Git and the Intermittent Network
Within my organisation, we have been moving toward modern web based platforms. This offers many benefits to our users in terms of availability, sustainability, growth capability, and I have been one of the leading proponents for it.
While modern web-based services are the norm, and desirable, there are risks associated with them that should be considered for mitigation. Primarily, these risks revolve around the centralisation of service, as well as the network availability of clients. These risks are well understood and most tools used by modern development teams were designed with these types of issues in mind, however as the internet becomes more pervasive and stable, it is common for us to loose site of its limitations.
A Personal Experience
As I write this (2020–11–03), I am experiencing an internet outage.
This event occurred mid-meeting and has resulted in a situation where I cannot connect to the online resources required to complete my corporate objectives:
- No connection to a production server to conduct repairs on that server (or even inspect the logs)
- No connection to Microsoft Azure to conduct experimental work in our laboratory environment
- All forms of meeting communications have been cut-off (MS Teams, Webex, VOIP telephone)
- An Outlook plugin cannot connect to an encryption server and is frozen because it is attempting to show me an encrypted email
- I can’t take any of the corporate training I’m supposed to do, or read that manual for that new tool I’m investigating
I’m completely dead in the water.
According to my provider, a fibre-optic line has been cut “somewhere between Halifax and Montreal” resulting in massive connectivity loss for the region. The only productive task left to me is to write up an assessment of the current failure, on my local device, and upload it to the network when communication is re-established.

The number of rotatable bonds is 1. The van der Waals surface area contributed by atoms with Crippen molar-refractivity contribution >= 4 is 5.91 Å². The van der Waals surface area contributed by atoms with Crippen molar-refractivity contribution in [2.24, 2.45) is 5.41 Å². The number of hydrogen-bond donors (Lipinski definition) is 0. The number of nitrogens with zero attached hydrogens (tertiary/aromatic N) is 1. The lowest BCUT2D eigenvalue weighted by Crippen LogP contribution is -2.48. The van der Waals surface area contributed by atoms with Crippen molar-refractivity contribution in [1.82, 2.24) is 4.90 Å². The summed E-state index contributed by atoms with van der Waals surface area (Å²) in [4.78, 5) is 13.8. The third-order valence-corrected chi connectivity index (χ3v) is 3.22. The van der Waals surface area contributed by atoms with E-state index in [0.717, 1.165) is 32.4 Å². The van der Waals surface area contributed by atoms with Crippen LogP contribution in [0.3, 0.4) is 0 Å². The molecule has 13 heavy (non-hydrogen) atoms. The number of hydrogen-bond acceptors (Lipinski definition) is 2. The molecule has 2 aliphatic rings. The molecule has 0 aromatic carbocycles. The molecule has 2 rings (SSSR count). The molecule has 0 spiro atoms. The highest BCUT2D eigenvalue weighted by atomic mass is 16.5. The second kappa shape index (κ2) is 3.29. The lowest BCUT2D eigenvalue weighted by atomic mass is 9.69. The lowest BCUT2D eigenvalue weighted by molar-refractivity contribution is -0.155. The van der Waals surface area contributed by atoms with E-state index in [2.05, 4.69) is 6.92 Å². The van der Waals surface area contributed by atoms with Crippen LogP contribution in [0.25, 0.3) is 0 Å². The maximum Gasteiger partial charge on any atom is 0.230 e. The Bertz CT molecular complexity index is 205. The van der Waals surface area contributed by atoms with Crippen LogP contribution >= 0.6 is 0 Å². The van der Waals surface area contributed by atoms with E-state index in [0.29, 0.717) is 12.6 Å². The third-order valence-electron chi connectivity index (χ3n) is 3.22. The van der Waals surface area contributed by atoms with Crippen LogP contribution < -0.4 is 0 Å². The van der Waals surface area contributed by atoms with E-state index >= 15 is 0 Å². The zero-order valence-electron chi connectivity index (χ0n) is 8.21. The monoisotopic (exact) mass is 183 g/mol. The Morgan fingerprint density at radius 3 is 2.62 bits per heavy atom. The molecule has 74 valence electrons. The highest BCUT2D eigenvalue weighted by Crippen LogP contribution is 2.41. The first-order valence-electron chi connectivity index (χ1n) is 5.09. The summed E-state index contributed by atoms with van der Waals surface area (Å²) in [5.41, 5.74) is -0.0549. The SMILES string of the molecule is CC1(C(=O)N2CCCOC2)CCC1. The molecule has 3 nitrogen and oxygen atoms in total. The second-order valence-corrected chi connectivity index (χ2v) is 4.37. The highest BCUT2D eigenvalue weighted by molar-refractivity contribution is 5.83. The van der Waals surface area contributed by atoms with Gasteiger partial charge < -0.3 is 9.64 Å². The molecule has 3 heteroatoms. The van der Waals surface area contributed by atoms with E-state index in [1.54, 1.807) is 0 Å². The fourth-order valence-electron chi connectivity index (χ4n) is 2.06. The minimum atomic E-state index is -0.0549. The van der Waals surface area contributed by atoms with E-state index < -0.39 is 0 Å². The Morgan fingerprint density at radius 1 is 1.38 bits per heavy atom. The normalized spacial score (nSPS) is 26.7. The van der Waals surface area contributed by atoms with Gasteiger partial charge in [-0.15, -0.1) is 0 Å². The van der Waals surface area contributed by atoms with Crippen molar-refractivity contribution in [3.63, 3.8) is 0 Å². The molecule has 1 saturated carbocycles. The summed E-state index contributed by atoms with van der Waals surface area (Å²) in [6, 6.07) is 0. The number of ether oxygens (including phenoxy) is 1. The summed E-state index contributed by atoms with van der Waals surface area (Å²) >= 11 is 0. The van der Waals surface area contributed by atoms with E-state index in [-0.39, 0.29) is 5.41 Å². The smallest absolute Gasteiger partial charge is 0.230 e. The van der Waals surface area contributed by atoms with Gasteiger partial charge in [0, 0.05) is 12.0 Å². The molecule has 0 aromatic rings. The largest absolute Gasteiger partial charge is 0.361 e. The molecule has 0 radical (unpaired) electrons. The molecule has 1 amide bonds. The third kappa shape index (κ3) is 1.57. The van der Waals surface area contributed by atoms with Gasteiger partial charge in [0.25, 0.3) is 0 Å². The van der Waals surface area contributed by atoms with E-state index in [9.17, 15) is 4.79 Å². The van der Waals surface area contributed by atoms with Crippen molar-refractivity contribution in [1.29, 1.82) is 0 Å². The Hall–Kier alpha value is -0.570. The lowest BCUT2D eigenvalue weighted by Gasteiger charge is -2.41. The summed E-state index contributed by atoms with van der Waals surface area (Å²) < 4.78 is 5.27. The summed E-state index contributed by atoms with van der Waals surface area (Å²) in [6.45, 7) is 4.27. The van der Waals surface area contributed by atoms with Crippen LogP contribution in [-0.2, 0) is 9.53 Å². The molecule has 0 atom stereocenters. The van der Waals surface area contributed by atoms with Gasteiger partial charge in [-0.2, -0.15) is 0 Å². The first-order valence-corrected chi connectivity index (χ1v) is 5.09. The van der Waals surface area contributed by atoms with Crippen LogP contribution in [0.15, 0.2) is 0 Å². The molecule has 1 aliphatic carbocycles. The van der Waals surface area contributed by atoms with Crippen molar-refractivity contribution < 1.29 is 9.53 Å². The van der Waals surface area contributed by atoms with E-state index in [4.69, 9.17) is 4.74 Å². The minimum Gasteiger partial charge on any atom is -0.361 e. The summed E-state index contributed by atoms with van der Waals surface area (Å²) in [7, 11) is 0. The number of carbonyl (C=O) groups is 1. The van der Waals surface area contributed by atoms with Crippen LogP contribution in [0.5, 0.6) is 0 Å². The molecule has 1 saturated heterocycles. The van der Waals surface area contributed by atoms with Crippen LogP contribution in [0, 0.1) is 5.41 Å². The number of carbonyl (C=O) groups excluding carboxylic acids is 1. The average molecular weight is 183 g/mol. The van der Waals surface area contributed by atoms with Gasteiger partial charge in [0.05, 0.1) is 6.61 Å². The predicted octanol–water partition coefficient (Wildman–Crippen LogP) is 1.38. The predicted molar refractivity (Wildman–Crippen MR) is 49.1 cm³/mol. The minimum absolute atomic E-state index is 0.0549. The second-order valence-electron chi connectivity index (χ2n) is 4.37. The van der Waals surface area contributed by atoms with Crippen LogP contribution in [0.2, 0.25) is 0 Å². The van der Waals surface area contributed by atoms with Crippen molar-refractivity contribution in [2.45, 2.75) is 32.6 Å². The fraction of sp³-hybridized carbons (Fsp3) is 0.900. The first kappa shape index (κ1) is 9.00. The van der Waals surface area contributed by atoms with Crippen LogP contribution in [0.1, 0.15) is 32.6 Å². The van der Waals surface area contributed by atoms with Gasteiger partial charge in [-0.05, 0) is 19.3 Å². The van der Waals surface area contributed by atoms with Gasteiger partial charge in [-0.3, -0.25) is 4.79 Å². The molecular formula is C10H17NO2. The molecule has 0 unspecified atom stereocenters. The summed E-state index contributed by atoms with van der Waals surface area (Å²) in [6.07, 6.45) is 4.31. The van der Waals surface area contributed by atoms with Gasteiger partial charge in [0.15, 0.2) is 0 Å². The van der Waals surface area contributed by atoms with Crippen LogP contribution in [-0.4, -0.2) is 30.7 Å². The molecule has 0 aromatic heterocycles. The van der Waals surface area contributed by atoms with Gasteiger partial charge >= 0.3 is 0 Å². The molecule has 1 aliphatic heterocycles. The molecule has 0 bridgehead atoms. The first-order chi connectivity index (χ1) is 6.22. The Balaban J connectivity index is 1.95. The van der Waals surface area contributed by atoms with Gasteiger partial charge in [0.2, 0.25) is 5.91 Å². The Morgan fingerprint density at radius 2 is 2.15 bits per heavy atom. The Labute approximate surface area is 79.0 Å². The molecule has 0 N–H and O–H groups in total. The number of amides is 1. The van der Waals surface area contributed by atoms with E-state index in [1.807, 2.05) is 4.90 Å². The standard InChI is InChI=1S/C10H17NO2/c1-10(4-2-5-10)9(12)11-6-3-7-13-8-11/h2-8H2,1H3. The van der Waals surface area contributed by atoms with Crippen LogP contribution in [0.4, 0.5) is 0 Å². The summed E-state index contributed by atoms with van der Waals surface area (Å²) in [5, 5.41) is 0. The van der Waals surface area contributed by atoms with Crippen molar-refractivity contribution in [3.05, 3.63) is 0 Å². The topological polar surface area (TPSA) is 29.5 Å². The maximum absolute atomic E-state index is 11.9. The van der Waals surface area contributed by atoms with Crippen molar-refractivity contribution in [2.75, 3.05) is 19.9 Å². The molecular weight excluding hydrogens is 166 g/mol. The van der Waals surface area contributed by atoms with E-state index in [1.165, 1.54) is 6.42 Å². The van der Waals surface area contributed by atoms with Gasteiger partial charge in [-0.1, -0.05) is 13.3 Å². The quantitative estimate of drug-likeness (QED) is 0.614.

Hold on… Did I just describe getting work done and loading it later? That is a caching strategy that is well known and commonly used for resolving network latency issues.
The internet, as we understand it, has not always been as accessible, available, or reliable, as we have come to expect.
It is worth remembering that The Internet was initially designed as a distributed communication tool to allow the military to continue operating remote computers in the event of massive node loss (dating back to 1966). The assumption of loss of network availability has been an underlying assumption of much of the internet’s growth, and is built into the fabric of the internet.
In the early days of general access to internet services, connections to the network were made intermittently. This was performed by dial-up connections which would be initiated for short periods of time.
As networks became more common and robust, much of the shared development of software (Open Source) began to be shared across the network as opposed to letter carrier and print (via the “Share” catalogue). Unfortunately, internationally, not all network connections are created equally, and some users suffered from several disruptions to connectivity.
What was “Share”?
In the mid-1950s, a user organisation for scientific applications … was formed. One of its most important functions was serving as a clearinghouse for contributed software subroutines. The organisation was called Share … and the contributed routines became the first library of reusable software.
— Robert L. Glass, “Facts and Fallacies of Software Engineering”
Out of this sense of sharing evolved several clearing houses such as SourceForge, Tigris, and eventually GitLab and GitHub. Unfortunately, even these clearing houses were subject to disruption.